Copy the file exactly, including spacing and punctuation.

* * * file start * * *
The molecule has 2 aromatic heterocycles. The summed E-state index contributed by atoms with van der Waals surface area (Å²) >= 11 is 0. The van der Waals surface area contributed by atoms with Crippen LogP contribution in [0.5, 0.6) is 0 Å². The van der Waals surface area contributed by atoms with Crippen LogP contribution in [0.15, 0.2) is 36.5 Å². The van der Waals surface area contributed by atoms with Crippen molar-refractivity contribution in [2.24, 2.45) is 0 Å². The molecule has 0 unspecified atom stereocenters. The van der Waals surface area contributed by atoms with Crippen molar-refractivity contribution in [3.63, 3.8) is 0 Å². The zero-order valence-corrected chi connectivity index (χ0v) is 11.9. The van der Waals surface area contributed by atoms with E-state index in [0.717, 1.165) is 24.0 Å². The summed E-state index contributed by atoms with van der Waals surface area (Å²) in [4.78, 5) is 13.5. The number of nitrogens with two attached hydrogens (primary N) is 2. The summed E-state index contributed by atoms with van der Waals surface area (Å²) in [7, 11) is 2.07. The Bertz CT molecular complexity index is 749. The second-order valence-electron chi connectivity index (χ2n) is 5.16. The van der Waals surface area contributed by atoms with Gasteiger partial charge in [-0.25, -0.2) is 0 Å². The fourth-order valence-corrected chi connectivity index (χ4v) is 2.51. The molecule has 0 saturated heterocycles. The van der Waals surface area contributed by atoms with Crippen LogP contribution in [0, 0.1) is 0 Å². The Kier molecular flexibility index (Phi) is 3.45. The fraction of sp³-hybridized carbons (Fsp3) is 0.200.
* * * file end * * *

The molecule has 2 aromatic heterocycles. The summed E-state index contributed by atoms with van der Waals surface area (Å²) >= 11 is 0. The van der Waals surface area contributed by atoms with Crippen LogP contribution in [0.5, 0.6) is 0 Å². The van der Waals surface area contributed by atoms with Crippen LogP contribution in [0.15, 0.2) is 36.5 Å². The van der Waals surface area contributed by atoms with Crippen molar-refractivity contribution in [2.24, 2.45) is 0 Å². The molecule has 0 unspecified atom stereocenters. The van der Waals surface area contributed by atoms with Crippen molar-refractivity contribution in [3.63, 3.8) is 0 Å². The zero-order valence-corrected chi connectivity index (χ0v) is 11.9. The van der Waals surface area contributed by atoms with E-state index in [0.717, 1.165) is 24.0 Å². The summed E-state index contributed by atoms with van der Waals surface area (Å²) in [4.78, 5) is 13.5. The number of nitrogens with two attached hydrogens (primary N) is 2. The summed E-state index contributed by atoms with van der Waals surface area (Å²) in [7, 11) is 2.07. The Bertz CT molecular complexity index is 749. The second-order valence-electron chi connectivity index (χ2n) is 5.16. The van der Waals surface area contributed by atoms with Gasteiger partial charge in [-0.25, -0.2) is 0 Å². The fourth-order valence-corrected chi connectivity index (χ4v) is 2.51. The molecule has 0 saturated heterocycles. The van der Waals surface area contributed by atoms with Crippen LogP contribution in [0, 0.1) is 0 Å². The Kier molecular flexibility index (Phi) is 3.45. The fraction of sp³-hybridized carbons (Fsp3) is 0.200.